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Scala 3 — Book

Control Structures

Language

Scala has the control structures you find in other programming languages, and also has powerful for expressions and match expressions:

  • if/else
  • for loops and expressions
  • match expressions
  • while loops
  • try/catch

These structures are demonstrated in the following examples.

if/else

Scala’s if/else control structure looks similar to other languages:

if x < 0 then
  println("negative")
else if x == 0
  println("zero")
else
  println("positive")

Note that this really is an expression—not a statement. This means that it returns a value, so you can assign the result to a variable:

val x = if a < b then a else b

As you’ll see throughout this book, all Scala control structures can be used as expressions.

An expression returns a result, while a statement does not. Statements are typically used for their side-effects, such as using println to print to the console.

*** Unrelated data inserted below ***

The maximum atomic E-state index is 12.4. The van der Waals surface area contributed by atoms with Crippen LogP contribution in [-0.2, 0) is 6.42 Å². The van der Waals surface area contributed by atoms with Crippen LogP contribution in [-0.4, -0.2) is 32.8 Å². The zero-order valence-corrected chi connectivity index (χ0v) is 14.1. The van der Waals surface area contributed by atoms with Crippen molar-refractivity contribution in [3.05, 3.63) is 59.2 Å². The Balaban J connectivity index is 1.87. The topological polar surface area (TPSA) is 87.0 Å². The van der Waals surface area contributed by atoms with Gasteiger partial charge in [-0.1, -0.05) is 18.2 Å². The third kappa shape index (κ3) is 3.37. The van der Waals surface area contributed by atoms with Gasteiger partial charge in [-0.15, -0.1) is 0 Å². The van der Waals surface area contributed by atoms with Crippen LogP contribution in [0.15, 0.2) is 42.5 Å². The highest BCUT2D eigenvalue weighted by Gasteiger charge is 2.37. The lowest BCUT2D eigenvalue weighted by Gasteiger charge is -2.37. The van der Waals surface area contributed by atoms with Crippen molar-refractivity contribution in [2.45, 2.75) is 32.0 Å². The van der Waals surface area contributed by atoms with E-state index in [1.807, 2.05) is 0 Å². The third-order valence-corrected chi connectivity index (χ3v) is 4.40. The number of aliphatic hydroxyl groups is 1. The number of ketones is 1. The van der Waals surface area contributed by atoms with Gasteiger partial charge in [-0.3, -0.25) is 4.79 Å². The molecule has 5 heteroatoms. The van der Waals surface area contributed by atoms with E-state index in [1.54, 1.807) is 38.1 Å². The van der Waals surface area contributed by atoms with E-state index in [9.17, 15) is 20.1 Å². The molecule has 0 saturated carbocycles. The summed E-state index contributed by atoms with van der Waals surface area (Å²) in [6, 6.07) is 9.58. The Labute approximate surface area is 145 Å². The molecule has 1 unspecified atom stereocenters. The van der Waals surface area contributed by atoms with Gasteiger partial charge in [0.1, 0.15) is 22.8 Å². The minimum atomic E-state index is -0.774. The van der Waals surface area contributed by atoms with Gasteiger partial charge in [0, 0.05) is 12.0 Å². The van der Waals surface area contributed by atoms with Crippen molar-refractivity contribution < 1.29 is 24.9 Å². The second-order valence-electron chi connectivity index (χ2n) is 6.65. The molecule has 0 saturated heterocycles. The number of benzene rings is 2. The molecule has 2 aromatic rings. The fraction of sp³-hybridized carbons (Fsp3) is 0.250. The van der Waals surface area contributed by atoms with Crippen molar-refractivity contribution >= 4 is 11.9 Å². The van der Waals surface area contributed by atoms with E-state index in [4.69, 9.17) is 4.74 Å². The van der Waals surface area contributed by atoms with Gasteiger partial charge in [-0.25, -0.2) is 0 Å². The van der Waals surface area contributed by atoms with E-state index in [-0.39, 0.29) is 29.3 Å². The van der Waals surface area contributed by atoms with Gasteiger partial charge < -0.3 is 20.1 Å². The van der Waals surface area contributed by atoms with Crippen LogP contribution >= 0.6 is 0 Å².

for loops and expressions

The for keyword is used to create a for loop. This example shows how to print every element in a List:

val ints = List(1, 2, 3, 4, 5)

for i <- ints do println(i)

The code i <- ints is referred to as a generator, and the code that follows the do keyword is the body of the loop.

The old syntax for this control structure was:

for (i <- ints) println(i)

Guards

You can also use one or more if expressions inside a for loop. These are referred to as guards. This example prints all of the numbers in ints that are greater than 2:

for
  i <- ints
  if i > 2
do
  println(i)

You can use multiple generators and guards. This loop iterates over the numbers 1 to 3, and for each number it also iterates over the characters a to c. However, it also has two guards, so the only time the print statement is called is when i has the value 2 and j is the character b:

for
  i <- 1 to 3
  j <- 'a' to 'c'
  if i == 2
  if j == 'b'
do
  println(s"i = $i, j = $j")   // prints: "i = 2, j = b"

for expressions

The for keyword has even more power: When you use the yield keyword instead of do, you create for expressions which are used to calculate and yield results.